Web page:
The Big Conversation: Helping Britain Recover - East event

Added:  09/10/2020


 Share via LinkedIn  Share via Twitter  Share via Facebook  Share via email

On September 30, Lloyds Bank hosted its virtual Big Conversation event to discuss the challenges and opportunities for firms in the East of England as they deal with the economic impacts of coronavirus.

The panel:

  • Chris Reeve, Commercial Finance Director, Stokes Sauces, which serves the retail and food service markets across the world
  • Kiran Cheema, Managing Director, Allcures, a chain of pharmacies that also has an online offer
  • Becky Ames, Partner, MHA Larking Gowen, an accountant and business advisory firm
  • Richard DeNetto, Associate Director East of England, CBI
  • Paul Gordon, Managing Director SME & Mid Corporates, Lloyds Bank

Hosted by broadcast journalist Declan Curry

Key insights:

  1. The current business environment
  2. The East of England is one of the most diverse regional economies, with a growing tech sector and knowledge economy, as well as strengths in food production, construction and tourism.

    While some sectors, including aviation and hospitality, are still firefighting, others are seeing business return to normal levels. However, firms are facing difficulties forecasting future demand and the resources needed.

  3. Rising to the coronavirus challenge
  4. Working from home is likely to be one of the more enduring consequences of lockdown. Ongoing investments in new technology enabled MHA Larking Gowen to embrace new ways of communicating with colleagues and clients, which are expected to continue for the long term. Moreover, most of the firm’s clients have accessed some form of government support, which had been invaluable.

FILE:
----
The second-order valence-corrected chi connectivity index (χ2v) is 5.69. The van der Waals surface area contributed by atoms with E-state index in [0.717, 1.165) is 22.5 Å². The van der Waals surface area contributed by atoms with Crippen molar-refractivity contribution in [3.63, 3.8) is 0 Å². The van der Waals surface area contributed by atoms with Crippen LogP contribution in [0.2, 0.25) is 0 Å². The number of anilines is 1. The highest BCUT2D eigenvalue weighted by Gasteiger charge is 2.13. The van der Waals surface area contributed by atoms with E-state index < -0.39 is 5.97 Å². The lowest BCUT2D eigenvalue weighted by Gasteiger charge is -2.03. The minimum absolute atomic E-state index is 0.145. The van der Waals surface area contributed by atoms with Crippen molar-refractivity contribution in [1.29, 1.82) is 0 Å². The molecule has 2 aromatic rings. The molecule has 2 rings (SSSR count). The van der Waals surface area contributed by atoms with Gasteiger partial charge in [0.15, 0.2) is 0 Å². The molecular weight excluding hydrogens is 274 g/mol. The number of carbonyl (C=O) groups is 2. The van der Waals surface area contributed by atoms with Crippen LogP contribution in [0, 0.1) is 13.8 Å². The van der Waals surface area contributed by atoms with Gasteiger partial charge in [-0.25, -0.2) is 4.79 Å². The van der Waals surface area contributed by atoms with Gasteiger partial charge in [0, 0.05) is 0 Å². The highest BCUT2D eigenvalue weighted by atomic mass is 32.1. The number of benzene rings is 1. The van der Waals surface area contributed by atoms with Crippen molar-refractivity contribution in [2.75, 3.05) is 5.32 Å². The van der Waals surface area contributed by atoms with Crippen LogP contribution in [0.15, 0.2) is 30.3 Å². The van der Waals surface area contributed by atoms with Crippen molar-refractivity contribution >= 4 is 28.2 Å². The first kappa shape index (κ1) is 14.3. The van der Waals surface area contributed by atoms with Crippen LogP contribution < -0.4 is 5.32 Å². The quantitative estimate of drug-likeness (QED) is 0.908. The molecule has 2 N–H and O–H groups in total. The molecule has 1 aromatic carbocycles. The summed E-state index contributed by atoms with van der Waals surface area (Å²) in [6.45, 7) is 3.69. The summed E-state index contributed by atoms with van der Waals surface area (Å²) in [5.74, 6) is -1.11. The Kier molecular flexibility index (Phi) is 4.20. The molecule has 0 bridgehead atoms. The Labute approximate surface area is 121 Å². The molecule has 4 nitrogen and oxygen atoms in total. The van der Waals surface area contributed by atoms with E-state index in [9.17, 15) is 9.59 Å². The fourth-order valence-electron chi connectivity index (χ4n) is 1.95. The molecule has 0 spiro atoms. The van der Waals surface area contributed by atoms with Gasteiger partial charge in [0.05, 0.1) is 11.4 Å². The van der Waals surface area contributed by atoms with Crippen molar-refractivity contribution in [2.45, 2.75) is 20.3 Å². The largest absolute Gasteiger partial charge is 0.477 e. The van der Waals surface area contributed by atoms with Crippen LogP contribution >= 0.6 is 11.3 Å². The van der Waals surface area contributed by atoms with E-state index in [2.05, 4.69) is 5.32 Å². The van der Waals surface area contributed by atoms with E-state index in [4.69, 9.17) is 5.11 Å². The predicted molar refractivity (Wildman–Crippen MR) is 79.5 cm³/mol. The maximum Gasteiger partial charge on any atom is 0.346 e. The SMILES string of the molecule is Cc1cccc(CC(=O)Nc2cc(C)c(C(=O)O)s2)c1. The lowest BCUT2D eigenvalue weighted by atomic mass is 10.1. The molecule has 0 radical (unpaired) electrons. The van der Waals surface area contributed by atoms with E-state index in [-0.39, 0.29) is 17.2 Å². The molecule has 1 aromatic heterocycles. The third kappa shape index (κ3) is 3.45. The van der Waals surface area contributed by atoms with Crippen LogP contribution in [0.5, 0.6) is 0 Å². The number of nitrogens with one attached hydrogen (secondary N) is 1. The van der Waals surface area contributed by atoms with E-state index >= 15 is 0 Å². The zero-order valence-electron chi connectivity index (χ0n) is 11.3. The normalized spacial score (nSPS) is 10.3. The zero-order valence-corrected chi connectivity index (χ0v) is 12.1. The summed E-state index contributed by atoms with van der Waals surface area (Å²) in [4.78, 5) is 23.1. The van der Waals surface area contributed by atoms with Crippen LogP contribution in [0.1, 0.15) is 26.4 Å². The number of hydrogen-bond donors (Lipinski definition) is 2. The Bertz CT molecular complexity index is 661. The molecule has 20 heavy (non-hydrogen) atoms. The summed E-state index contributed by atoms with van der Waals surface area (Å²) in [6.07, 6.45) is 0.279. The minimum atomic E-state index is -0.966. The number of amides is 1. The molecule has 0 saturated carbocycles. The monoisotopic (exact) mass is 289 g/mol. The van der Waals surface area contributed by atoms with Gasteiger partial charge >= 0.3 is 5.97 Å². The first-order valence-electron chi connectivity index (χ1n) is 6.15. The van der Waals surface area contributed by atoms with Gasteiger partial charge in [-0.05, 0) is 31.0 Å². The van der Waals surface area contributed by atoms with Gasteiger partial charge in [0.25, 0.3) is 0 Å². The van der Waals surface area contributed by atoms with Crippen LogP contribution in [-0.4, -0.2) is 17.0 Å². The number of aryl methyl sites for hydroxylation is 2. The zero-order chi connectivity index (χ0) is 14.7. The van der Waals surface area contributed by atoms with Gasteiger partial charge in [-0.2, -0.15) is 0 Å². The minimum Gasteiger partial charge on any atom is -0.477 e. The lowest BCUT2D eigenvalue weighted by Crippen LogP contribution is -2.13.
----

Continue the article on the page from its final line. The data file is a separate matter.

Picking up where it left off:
Stokes Sauces reported a significant fall in orders from the hospitality and food service sectors, though the government’s Eat Out to Help Out scheme did help during August. While it has seen an increase in retail sales, these gains did not outweigh the losses in other sectors.

    Allcures stayed open through the pandemic. Early issues sourcing PPE were quickly overcome and pharmacists have been able to provide important support to frontline care services. The business will continue to seek strategic acquisitions, though it’s prime focus is on offering a wider range of services from its existing sites.

    The panel agreed sustainability presented a big opportunity for the region, with the clean economy forecast to grow four times faster than the wider economy.

  5. Targeting growth opportunities in a low growth environment
  6. Customer service has increased in importance during lockdown. MHA Larking Gowen stressed the importance of embracing technology and training to maintain effective communication, and the availability of grants to support investment.

    Stokes Sauces has tilted its business towards the retail sector, which has put its products in front of more people than ever before. It has also ramped up its social media marketing activity.

    Poll 1: What would help business recovery most in the East?*

    Grants to retain existing/ take on new employees - 31%

    Creation of regional growth funds - 19%

    Tax breaks - 15%

    A stronger network among the local business community - 15%

    Improved digital connectivity - 8%

    More local (i.e. devolved) decision making by public bodies - 8%

    *4% did not vote

    It was reported that the Government’s Job Support and Kickstart Schemes had been very well received locally.

  7. Growing customer base in the UK and internationally
  8. The panel agreed on the importance of getting good advice before beginning exporting, including contacts in the markets you are exporting to. There is support available from the Department for International Trade and Chambers of Commerce as well as the Lloyds Bank International Trade Portal.